Is the sale of sexual favours work?

| Terry Bell
Sex workers and allies march on 3 March 2013 in Johannesburg to commemorate International Sex Workers’ Rights Day. Photo courtesy of Sonke Gender Justice.

What is work? This question came very much to the fore over the past week after Amnesty International, called for “sex work” to be decriminalised. The international human rights organisation made the call after a two-year investigation into the “sex industry”. It came shortly after two local gender equality and human rights groups also called for law change.

Unfortunately, news of the latest demand to change legislation in South Africa regarding what is generally called the world’s oldest profession, was swamped in the media by the crises emerging in the mining, metals and engineering industries. But the debate continues and the two human rights groups calling for change are at loggerheads about what change is necessary.

Embrace Dignity (ED), wants partial criminalisation while the Asijiki coalition wants all aspects of the sex industry decriminalised. Asijiki includes the Sex Workers Education and Advocacy Taskforce (SWEAT), Sonke Gender Justice and the Women’s Legal Centre.

In line with a policy initially adopted in Sweden, ED wants it to remain a crime to buy or benefit financially from the sale of sex. Asijiki wants sex workers to be treated in the same way as any other workers with the same rights and obligations as workers in any other business. However, both groups have common ground in that they oppose human trafficking, child prostitution and other such abuses.

But while ED agrees that removing criminal sanctions from the sellers of sex will mean “acceptance of prostitution as a legitimate form of work” the group considers that “prostituted persons” are victims. ED also tends to equate “pimps and brothel keepers” with traffickers.

Asijiki disputes this and points to the fact that criminalisation drives sex work underground and therefore encourages abuses; that sex workers should be treated in the same way as any other workers.

However, both groups also acknowledge that the majority of those involved in prostitution are women in a “patriachal society” where violence against women is rife and that the law, as it stands, does not work. They also agree with findings that policemen are responsible for nearly half the abuse and assault cases reported by women in the South African sex trade.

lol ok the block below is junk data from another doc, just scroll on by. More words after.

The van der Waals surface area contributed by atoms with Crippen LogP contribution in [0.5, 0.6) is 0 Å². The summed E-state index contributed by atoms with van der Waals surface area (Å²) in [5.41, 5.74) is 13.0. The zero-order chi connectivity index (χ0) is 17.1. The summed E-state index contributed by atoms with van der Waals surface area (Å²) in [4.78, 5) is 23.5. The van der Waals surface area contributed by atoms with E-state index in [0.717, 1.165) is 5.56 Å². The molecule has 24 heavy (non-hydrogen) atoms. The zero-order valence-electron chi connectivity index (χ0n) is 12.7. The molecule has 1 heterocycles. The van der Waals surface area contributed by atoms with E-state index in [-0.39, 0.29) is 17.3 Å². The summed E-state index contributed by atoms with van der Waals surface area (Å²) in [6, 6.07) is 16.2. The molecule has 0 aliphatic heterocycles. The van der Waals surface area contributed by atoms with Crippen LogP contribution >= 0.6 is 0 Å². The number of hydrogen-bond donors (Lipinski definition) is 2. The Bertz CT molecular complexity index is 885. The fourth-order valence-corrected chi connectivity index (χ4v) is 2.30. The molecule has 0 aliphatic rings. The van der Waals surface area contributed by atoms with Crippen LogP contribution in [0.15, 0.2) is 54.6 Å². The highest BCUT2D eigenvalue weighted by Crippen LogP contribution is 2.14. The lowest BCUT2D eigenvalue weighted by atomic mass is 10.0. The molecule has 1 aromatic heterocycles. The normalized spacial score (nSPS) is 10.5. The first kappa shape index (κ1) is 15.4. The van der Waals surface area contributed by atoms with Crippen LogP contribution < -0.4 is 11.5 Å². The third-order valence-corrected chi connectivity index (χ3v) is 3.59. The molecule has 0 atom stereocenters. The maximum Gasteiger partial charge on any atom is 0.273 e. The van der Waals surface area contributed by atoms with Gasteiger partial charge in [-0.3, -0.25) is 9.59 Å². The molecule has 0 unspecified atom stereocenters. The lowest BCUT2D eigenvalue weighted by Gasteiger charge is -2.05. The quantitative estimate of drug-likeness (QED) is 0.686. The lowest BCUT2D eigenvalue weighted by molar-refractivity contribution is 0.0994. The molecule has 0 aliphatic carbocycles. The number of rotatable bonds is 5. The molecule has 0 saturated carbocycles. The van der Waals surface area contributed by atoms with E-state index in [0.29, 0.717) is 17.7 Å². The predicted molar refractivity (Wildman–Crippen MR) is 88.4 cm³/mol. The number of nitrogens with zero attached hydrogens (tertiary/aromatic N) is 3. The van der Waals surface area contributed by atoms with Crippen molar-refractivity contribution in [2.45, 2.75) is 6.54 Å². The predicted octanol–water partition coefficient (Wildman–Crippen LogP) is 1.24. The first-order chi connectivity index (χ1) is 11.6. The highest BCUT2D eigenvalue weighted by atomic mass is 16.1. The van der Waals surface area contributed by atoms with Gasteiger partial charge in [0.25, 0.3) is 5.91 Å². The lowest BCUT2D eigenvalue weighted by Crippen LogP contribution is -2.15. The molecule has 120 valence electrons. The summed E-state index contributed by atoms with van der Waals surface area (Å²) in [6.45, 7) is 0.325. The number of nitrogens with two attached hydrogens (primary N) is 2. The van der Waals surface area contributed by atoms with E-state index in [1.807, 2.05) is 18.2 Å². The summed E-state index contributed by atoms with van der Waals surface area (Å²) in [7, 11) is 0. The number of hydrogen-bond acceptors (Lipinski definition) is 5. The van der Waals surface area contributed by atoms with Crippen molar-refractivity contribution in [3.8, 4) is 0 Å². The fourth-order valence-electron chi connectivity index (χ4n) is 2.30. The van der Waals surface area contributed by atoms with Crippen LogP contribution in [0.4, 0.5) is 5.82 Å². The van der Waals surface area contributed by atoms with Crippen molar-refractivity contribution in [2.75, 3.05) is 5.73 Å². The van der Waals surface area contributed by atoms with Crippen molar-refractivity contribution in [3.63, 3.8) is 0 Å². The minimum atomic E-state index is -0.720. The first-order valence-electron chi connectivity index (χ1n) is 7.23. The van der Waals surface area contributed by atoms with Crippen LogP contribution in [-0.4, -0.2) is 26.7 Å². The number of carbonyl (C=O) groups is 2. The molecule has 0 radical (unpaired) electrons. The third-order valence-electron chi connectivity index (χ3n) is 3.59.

As matters now stand, the law in South Africa makes the sale and purchase of sex a criminal offence for sellers, buyers and “any third person”. Such third persons are usually people who manage sex workers and who, therefore, “live off immoral earnings”.

The point, say both ED and Asijiki, is to provide the best possible protection to those who sell sexual favours. How best to do this is the argument.

For me, there is one simple question: is the sale of sexual favours work? The dictionary definition of work is “activity involving mental or physical effort done in order to achieve a purpose or result”.

But such a broad definition means that even housebreakers and robbers are workers. Yet no sane person would call for their activities to be regarded as anything other than criminal. This is because their “work” victimises and damages others. Levels of theft and assault are regarded as crimes in all societies.

However, in our modern, industrial society work usually means activity, not involving theft or violence, with the purpose of earning an income in order to survive. This means receiving wages in regular employment or working on a freelance or entrepreneurial basis. As the Bill of Rights states: “Every citizen has the right to choose their trade, occupation or profession freely…regulated by law.”

In our grossly unfair society of mass unemployment, many citizens have little choice in how they can sell their labour in order to survive. But, although there are many abuses in the workplace, these are rightly criminalised because, as the Bill of Rights also notes: “Everyone has the right to fair labour practices.”

So if the sale of sexual favours is regarded as work, the sellers are workers and, as such, should be protected not only by the Constitution, but by the labour laws. This position was summed up by a slogan displayed by one sex worker at the Women’s Month launch of the Asijiki coalition: My body is my business — sex work pays my bills.

Views expressed are not necessarily GroundUp’s.

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TOPICS:  Human Rights Labour

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